If you think about the music of Snow White there is just “one song” that quicky comes to mind… no, not Heigh Ho, that other one!
“Someday My Prince Will Come“, written by lyricist Larry Morey and musician Frank Churchill is such an iconic song that was included at #19 on the
American Film Institute list of the 100 greatest songs in movie history of all times (Pinocchio’s “When You Wish Upon A Star” is the first Disney song
in the list at #18). It is such a timeless and contemporary composition that covers of it are still being produced today in every possible music style and
everybody knows how to hum it, but what most people are unaware of is that at the time of original release this unique torch song has been at the center of
an intricate court case of musical plagiarism.
Publisher Thornton Allen claimed composer Frank Churchill deliberately lifted the chorus part of “Someday My Prince Will Come” from ”
Old Eli“, a song written by Wadsworth Doster in 1909 but only
published in a music book for the first time in 1936, a year prior the cinematic release of “Snow White” (1937).
Allen was indeed the copyright owner of “Old Eli”, a composition
that Doster wrote while he was student at Yale University and that received minor exposure in private local events. The music of “Some Day My Prince Will Come” was written by Churchill on the romatic lyrics given by Larry Morey in November 1934 and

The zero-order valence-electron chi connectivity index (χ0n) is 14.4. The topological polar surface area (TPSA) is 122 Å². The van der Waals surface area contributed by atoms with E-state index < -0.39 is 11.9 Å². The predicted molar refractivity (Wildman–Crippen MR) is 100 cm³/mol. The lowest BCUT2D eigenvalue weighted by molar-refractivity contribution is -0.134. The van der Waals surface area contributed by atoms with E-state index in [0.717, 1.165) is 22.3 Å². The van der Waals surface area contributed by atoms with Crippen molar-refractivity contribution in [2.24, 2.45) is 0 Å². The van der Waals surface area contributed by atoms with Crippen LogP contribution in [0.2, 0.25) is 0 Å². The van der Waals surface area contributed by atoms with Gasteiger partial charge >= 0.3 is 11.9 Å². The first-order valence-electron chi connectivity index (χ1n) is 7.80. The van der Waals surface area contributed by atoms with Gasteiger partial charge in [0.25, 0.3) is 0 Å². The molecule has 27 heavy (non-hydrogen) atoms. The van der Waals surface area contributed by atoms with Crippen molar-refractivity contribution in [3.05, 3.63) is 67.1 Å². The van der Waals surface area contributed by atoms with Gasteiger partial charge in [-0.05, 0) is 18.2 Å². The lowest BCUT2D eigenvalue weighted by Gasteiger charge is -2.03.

copyrighted as an original composition in January 1935. On the other hand even if “Old Eli” was written in the early years of 1900 it was not registered as a copyrighted composition until 1936, a year after Churchill registered
“prince”, Allen insisted Disney and Churchill heard it as he has sent manuscripted copies of the song to the studio in 1932.
Churchill testified that he had no recollection of ever having heard “Old Eli” and the judge accepted his statement as true.
In the end Judge Conger ruled that “the complainant has failed to make out a case” as playing the song in private gatherings and sending manuscripts
to studios was not the same as publishing a song and further more the similarity between the two composition is not so great to suspect
Churchill copied “Prince” from “Old Eli”. The case ended in favour of Churchill and Disney as the complaint was dismissed and “judgment entered in favor
of the respondents”.
To read more about the case “Allen v. Walt Disney” please visit the site of the UCLA Law School about the most interesting U.S. copyright
infringement cases from the mid-ninteenth century on by clicking HERE
Thanks to our visitor Peter for sending us a link to the UCLA Law School article.